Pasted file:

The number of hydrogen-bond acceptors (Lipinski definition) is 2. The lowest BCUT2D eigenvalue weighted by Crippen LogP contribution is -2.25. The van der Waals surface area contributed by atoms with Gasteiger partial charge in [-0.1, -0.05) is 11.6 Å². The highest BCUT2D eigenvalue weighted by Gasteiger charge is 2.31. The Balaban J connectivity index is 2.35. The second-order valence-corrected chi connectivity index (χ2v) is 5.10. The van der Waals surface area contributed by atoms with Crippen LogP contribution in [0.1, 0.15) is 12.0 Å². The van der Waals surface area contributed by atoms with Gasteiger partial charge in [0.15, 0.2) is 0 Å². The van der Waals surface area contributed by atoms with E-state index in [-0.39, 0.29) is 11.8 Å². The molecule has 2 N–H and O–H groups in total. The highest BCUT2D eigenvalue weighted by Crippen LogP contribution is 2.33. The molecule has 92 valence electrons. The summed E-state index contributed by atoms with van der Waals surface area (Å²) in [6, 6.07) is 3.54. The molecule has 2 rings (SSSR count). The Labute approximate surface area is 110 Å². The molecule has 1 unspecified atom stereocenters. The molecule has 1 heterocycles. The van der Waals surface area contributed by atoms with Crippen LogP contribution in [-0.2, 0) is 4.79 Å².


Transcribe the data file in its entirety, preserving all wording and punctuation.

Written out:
The number of hydrogen-bond acceptors (Lipinski definition) is 2. The lowest BCUT2D eigenvalue weighted by Crippen LogP contribution is -2.25. The van der Waals surface area contributed by atoms with Gasteiger partial charge in [-0.1, -0.05) is 11.6 Å². The highest BCUT2D eigenvalue weighted by Gasteiger charge is 2.31. The Balaban J connectivity index is 2.35. The second-order valence-corrected chi connectivity index (χ2v) is 5.10. The van der Waals surface area contributed by atoms with Crippen LogP contribution in [0.1, 0.15) is 12.0 Å². The van der Waals surface area contributed by atoms with Gasteiger partial charge in [0.15, 0.2) is 0 Å². The van der Waals surface area contributed by atoms with E-state index in [-0.39, 0.29) is 11.8 Å². The molecule has 2 N–H and O–H groups in total. The highest BCUT2D eigenvalue weighted by Crippen LogP contribution is 2.33. The molecule has 92 valence electrons. The summed E-state index contributed by atoms with van der Waals surface area (Å²) in [6, 6.07) is 3.54. The molecule has 2 rings (SSSR count). The Labute approximate surface area is 110 Å². The molecule has 1 unspecified atom stereocenters. The molecule has 1 heterocycles. The van der Waals surface area contributed by atoms with Crippen LogP contribution in [-0.2, 0) is 4.79 Å².